Changing IDS Infant–directed speech (IDS) is a phenomenon which has been studied in a range of languages in terms of its commonly occurring features and its probable functions in the development of communication between children and their caregivers. Higher pitch, exaggerated pitch patterns, a slower rate of speech and a distinctive use of vowels are features of IDS which seem to be particularly salient. Using a meta-analysis of such studies enables us to compare them, both in terms of IDS across time (how users’ IDS might alter as the infant grows older) and also geographical space (how IDS is used in different cultures). This synthesis would give a rich background to underpin any exam data where caregivers talk to infants (acoustic aspects of the adult’s speech style are sometimes identified in a transcript as a clue!). Students could link an adult’s language features – acoustic, lexical syntactical, semantic - to the age of the infant, and to the strong evidence for IDS having universal tendencies.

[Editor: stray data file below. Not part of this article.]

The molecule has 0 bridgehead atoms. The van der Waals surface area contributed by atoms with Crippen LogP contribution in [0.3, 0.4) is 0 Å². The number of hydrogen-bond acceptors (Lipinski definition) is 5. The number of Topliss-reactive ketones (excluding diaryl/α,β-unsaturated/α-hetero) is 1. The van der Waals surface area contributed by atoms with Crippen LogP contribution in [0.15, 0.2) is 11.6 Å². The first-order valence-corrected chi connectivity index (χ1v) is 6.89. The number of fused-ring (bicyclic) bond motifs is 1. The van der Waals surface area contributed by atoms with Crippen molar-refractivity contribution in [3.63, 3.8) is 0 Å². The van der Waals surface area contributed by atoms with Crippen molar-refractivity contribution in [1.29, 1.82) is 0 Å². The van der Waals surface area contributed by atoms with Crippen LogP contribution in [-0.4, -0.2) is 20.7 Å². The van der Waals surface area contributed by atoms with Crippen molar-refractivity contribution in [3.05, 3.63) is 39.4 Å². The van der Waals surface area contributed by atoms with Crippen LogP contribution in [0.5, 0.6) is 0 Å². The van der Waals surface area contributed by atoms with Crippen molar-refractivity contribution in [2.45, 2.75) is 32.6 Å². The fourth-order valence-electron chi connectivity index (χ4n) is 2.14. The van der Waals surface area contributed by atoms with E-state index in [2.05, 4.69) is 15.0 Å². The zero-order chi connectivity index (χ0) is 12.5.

AQA Paper 2 Language Diversity and Change
Section A Diversity and Change [Q1/Q2]
Section B Language Discourses [Q4]
Intensification This study could be used as part of a discourse about attitudes to language/language change. The use of phonetic intensification, especially by young people, can be dismissed as being too informal or modern. In a discourse such as this, we can argue that it actually provides useful information about meaning and relationships.
Passivisation A discourse about language and power could touch on the use of passive structures, for example in reporting or in political announcements, and how this shapes or conceals agency. Prescriptive accounts of language often suggest speakers are becoming lazy: passive structures are arguably more complicated than active ones, so the rise in their usage would be one example to argue against this view.